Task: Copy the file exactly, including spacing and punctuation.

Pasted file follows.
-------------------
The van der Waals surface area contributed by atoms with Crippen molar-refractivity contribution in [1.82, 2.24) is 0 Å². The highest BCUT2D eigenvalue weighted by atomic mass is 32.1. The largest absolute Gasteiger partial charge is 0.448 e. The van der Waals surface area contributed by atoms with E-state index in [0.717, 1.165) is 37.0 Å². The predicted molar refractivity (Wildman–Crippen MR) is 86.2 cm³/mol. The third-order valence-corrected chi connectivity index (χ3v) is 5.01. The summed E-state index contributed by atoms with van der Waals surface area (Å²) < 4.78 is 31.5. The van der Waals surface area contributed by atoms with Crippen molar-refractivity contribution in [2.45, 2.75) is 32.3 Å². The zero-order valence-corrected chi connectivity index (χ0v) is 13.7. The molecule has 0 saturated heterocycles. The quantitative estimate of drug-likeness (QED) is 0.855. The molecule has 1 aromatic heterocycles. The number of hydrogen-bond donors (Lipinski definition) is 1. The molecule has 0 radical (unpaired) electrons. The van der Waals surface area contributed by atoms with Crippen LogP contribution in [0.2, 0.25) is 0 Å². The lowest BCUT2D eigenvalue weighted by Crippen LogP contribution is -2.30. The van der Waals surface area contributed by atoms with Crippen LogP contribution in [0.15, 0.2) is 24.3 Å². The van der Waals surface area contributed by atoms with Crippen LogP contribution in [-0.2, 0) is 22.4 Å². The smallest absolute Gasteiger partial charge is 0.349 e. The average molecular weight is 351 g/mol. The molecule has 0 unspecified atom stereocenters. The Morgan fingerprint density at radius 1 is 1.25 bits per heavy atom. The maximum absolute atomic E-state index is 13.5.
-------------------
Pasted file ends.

The van der Waals surface area contributed by atoms with Crippen molar-refractivity contribution in [1.82, 2.24) is 0 Å². The highest BCUT2D eigenvalue weighted by atomic mass is 32.1. The largest absolute Gasteiger partial charge is 0.448 e. The van der Waals surface area contributed by atoms with E-state index in [0.717, 1.165) is 37.0 Å². The predicted molar refractivity (Wildman–Crippen MR) is 86.2 cm³/mol. The third-order valence-corrected chi connectivity index (χ3v) is 5.01. The summed E-state index contributed by atoms with van der Waals surface area (Å²) < 4.78 is 31.5. The van der Waals surface area contributed by atoms with Crippen molar-refractivity contribution in [2.45, 2.75) is 32.3 Å². The zero-order valence-corrected chi connectivity index (χ0v) is 13.7. The molecule has 0 saturated heterocycles. The quantitative estimate of drug-likeness (QED) is 0.855. The molecule has 1 aromatic heterocycles. The number of hydrogen-bond donors (Lipinski definition) is 1. The molecule has 0 radical (unpaired) electrons. The van der Waals surface area contributed by atoms with Crippen LogP contribution in [0.2, 0.25) is 0 Å². The lowest BCUT2D eigenvalue weighted by Crippen LogP contribution is -2.30. The van der Waals surface area contributed by atoms with Crippen LogP contribution in [0.15, 0.2) is 24.3 Å². The van der Waals surface area contributed by atoms with Crippen LogP contribution in [-0.2, 0) is 22.4 Å². The smallest absolute Gasteiger partial charge is 0.349 e. The average molecular weight is 351 g/mol. The molecule has 0 unspecified atom stereocenters. The Morgan fingerprint density at radius 1 is 1.25 bits per heavy atom. The maximum absolute atomic E-state index is 13.5.